#1: Don’t believe anything anyone says, including me.

Just because the media states something, doesn’t make it true.  As the Walter Lippman once said, “News and the truth are not the same thing…”.

If we take a cautious approach, we make sure we are not being mislead into opinions being passed off as facts, or a belief-system [i.e. the current race war propaganda nigh everywhere] at the outset that might work against us.  If in the end, the information is still true, nothing is lost.  But when news ‘happens’ to be incomplete, or if its disinformation, misinformation, or downright deception, we as individuals stand to pay a heavy price by believing news without verifying what’s being said.  Be wary.

#2: Remain open-minded, but skeptical, about everything.

Open-mindedness seems to be quite rare these days.  True open mindedness is open to all, and keen discernment will help to gravitate to what’s sensible.  But we need to remain skeptical as well, because there’s many agendas in play with certain information, and many motives behind the scenes.  These can help drive information in numerous directions, which is why it’s hard to ascertain the truth at times these days.

#3: Vet the information with relentless research.

As individuals, it is imperative that we proceed in our search for facts with a devoted approach that’s as flexible as it is trenchant.  Asking shrewd questions is practically mandatory to get to the bottom of things, or at least to follow certain leads.

What are the sources/references of the article, researcher, and people quoted there in?  Is the information presented ironclad?  Has any information been presented by others that repudiates that very information?  Have any of the data points been eviscerated?  Is there a conflict of interest [especially monetarily] involved?  Etc etc.

Only by plotting a course will we get to where we wish to get, which is the truth.  Incisive questions facilitate this task.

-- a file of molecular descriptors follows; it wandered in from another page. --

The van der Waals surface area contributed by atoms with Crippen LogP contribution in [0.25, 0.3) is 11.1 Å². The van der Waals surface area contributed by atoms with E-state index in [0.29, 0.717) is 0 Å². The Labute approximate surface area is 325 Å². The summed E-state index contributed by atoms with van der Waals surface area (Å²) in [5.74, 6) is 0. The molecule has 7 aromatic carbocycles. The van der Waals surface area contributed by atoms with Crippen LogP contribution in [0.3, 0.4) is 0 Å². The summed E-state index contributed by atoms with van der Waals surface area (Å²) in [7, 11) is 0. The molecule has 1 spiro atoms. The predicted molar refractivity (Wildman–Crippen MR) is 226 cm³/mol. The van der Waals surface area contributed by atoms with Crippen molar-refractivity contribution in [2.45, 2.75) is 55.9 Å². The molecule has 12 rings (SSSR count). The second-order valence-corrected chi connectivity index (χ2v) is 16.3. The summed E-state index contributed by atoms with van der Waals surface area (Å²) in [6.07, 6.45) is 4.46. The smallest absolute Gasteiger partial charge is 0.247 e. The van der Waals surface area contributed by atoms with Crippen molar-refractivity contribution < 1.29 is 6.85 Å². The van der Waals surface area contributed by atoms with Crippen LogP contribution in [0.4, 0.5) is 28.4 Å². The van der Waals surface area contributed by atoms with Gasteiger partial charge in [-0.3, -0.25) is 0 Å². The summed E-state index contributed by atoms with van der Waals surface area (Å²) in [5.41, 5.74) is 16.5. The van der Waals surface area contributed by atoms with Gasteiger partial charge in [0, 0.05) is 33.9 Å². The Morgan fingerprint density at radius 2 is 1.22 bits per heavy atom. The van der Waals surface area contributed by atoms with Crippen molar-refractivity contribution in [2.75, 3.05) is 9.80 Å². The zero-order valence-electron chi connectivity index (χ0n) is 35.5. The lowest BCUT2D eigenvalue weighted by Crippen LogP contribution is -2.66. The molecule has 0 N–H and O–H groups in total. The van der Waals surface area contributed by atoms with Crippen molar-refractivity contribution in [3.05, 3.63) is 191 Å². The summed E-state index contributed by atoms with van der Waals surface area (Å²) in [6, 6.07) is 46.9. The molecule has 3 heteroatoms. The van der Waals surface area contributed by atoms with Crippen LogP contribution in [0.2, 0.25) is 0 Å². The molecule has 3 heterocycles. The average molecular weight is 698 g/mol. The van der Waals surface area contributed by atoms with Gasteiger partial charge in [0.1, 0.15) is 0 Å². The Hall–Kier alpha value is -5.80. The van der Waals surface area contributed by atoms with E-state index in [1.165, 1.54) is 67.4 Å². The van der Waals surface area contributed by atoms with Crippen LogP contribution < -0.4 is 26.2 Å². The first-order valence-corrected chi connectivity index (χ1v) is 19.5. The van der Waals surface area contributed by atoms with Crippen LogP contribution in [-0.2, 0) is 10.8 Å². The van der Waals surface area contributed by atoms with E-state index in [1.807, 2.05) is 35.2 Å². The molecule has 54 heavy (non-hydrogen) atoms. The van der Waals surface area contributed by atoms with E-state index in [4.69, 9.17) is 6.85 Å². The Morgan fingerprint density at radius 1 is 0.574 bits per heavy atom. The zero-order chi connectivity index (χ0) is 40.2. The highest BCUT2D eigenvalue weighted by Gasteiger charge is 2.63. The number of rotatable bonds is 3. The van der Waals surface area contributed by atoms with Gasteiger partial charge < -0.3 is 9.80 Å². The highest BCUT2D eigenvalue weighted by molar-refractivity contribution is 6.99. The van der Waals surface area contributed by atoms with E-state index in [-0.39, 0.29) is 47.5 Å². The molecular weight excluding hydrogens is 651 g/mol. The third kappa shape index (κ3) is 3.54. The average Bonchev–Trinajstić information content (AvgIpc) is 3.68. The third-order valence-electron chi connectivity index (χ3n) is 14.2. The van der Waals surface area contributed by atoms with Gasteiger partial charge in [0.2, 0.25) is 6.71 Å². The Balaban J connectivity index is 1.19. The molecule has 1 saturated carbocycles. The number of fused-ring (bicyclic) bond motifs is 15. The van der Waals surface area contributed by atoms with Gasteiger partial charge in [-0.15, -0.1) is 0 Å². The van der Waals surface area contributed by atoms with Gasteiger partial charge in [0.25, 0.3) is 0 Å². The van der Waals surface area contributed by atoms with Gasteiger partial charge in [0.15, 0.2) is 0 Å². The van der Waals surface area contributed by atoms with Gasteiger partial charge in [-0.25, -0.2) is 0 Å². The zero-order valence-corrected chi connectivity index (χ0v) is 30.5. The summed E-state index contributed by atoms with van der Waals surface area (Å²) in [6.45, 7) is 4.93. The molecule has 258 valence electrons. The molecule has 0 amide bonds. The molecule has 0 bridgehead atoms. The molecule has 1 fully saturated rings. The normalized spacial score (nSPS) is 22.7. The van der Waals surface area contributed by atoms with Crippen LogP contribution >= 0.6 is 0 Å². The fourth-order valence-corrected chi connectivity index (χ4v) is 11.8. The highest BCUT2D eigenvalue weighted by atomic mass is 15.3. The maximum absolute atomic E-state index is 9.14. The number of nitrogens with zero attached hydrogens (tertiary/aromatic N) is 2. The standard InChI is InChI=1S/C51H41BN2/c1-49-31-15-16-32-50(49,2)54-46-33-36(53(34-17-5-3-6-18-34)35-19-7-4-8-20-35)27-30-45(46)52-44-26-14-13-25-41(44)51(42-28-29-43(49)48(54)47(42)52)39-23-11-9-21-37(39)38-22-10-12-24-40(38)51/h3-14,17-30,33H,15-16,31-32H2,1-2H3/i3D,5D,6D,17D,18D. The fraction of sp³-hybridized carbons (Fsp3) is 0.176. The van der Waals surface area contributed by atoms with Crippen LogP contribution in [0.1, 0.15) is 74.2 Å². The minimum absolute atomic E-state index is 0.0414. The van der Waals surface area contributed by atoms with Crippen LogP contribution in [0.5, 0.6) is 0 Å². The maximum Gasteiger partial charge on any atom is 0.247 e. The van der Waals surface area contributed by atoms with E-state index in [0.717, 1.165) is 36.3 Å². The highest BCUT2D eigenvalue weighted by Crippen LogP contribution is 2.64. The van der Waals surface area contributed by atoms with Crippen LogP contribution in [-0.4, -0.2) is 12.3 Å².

#4: Always remain flexible to the information presented.

For instance, when information about the Zika virus came out, at first there were several people within my life that were really concerned.  At the outset, they showed great fear at such possibilities.

However, it was suggested for them to keep an open mind and not be fearful, because it could be that the information was not being presented in a complete manner.

Soon thereafter, it was not only found out that Zika was nothing new since it had been around for decades with no issues whatsoever, but that the issues that stemmed from the Zika allegedly causing microcephaly was hogwash.

Jon Rappoport of NoMoreFakeNews.com & JonRappoport.wordpress.com covers this is at length:

The Zika-microcephaly connection is scientific nonsense. Let me run it down for you.

My analysis is beyond, “But Expert A says…” I am not dealing in appeals to authority, but instead the standards of evidence anyone can see if he opens his eyes.

First of all, the latest figures out of Brazil, the so-called epicenter of the microcephaly tragedy, reveal the following: 854 confirmed cases of microcephaly; and of those, 97 cases show the presence of the Zika virus.